# How to Perform a Tukey-Kramer Post Hoc Test in Excel

A one-way ANOVA is used to determine whether or not there is a statistically significant difference between the means of three or more independent groups.

The hypotheses used in an ANOVA are as follows:

The null hypothesis (H0): µ1 = µ2 = µ= … = µk  (the means are equal for each group)

The alternative hypothesis: (Ha): at least one of the means is different from the others

If the p-value from the ANOVA is less than the significance level, we can reject the null hypothesis and conclude that we have sufficient evidence to say that at least one of the means of the groups is different from the others.

However, this doesn’t tell us which groups are different from each other. It simply tells us that not all of the group means are equal. In order to find out exactly which groups are different from each other, we must conduct a post hoc test.

The most commonly used post hoc test is the Tukey-Kramer test, which compares the mean between each pairwise combination of groups.

The following example shows how to perform the Tukey-Kramer test in Excel.

### Example: Tukey-Kramer Test in Excel

Suppose we perform a one-way ANOVA on three groups: A, B, and C. The results of the one-way ANOVA are shown below: The p-value from the ANOVA table is 0.000588. Since this p-value is less than .05, we can reject the null hypothesis and conclude that the means between the three groups are not equal.

To determine exactly which group means are different, we can perform a Tukey-Kramer post hoc test using the following steps:

Step 1: Find the absolute mean difference between each group.

First, we’ll find the absolute mean difference between each group using the averages listed in the first table of the ANOVA output: Step 2: Find the Q critical value.

Next, we need to find the Q critical value using the following formula:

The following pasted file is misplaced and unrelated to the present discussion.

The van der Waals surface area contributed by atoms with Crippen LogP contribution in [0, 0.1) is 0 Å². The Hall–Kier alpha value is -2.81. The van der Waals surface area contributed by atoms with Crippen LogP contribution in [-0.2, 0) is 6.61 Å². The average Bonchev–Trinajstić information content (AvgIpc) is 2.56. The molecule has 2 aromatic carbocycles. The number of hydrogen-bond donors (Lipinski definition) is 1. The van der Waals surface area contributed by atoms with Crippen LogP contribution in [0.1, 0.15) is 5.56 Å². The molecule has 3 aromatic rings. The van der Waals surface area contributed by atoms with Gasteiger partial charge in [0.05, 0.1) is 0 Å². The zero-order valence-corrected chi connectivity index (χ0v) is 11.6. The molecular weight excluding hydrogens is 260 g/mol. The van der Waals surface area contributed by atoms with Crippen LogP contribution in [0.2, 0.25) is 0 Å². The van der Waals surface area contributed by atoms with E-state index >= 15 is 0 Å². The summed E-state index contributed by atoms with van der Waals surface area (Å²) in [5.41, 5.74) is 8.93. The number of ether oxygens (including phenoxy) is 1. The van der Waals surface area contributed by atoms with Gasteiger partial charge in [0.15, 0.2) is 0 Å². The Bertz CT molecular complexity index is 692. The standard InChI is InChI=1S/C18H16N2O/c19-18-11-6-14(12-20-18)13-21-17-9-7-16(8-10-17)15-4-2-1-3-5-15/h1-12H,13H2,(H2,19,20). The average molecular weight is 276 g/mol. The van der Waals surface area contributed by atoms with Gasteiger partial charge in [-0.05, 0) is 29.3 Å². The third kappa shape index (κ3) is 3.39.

Q critical value = Q*√(s2pooled / n.)

where:

• = Value from Studentized Range Q Table
• s2pooled = Pooled variance across all groups
• n.  = Sample size for a given group

To find the Q value, you can refer to the Studentized Range Q Table which looks like this: In our example, k = the number of groups, which is k = 3. The degrees of freedom is calculated as n-k = 30 – 3 = 27. Since 27 is not shown in the table above, we can use a conservative estimate of 24. Based on k = 3 and df = 24, we find that Q = 3.53.

The pooled variance can be calculated as the average of the variances for the groups, which turns out to be 19.056. Lastly, the sample size of each group is 10.

Thus, our Q critical value can be calculated as:

Q critical value = Q*√(s2pooled / n.) =  3.53*√(19.056/10)  = 4.87. Step 3: Determine which group means are different.

Lastly, we can compare the absolute mean difference between each group to the Q critical value. If the absolute mean difference is larger than the Q critical value, then the difference between the group means is statistically significant: Based on the Tukey-Kramer post hoc test, we found the following:

• The difference in means between group A and group B is statistically significant.
• The difference in means between group B and group C is not statistically significant.
• The difference in means between group A and group C is statistically significant.